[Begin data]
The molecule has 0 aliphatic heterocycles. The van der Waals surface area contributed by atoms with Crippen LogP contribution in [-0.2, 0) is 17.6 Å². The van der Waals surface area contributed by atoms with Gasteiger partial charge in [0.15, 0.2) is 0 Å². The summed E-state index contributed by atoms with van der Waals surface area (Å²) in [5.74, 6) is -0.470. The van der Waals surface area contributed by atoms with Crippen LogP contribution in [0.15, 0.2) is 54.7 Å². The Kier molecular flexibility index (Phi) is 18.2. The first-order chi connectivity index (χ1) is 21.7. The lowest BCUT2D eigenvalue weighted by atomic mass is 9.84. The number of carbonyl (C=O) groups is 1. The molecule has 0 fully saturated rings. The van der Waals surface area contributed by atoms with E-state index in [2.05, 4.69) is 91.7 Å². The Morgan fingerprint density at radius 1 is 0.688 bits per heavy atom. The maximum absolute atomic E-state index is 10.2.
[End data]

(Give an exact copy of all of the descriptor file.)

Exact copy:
The molecule has 0 aliphatic heterocycles. The van der Waals surface area contributed by atoms with Crippen LogP contribution in [-0.2, 0) is 17.6 Å². The van der Waals surface area contributed by atoms with Gasteiger partial charge in [0.15, 0.2) is 0 Å². The summed E-state index contributed by atoms with van der Waals surface area (Å²) in [5.74, 6) is -0.470. The van der Waals surface area contributed by atoms with Crippen LogP contribution in [0.15, 0.2) is 54.7 Å². The Kier molecular flexibility index (Phi) is 18.2. The first-order chi connectivity index (χ1) is 21.7. The lowest BCUT2D eigenvalue weighted by atomic mass is 9.84. The number of carbonyl (C=O) groups is 1. The molecule has 0 fully saturated rings. The van der Waals surface area contributed by atoms with E-state index in [2.05, 4.69) is 91.7 Å². The Morgan fingerprint density at radius 1 is 0.688 bits per heavy atom. The maximum absolute atomic E-state index is 10.2.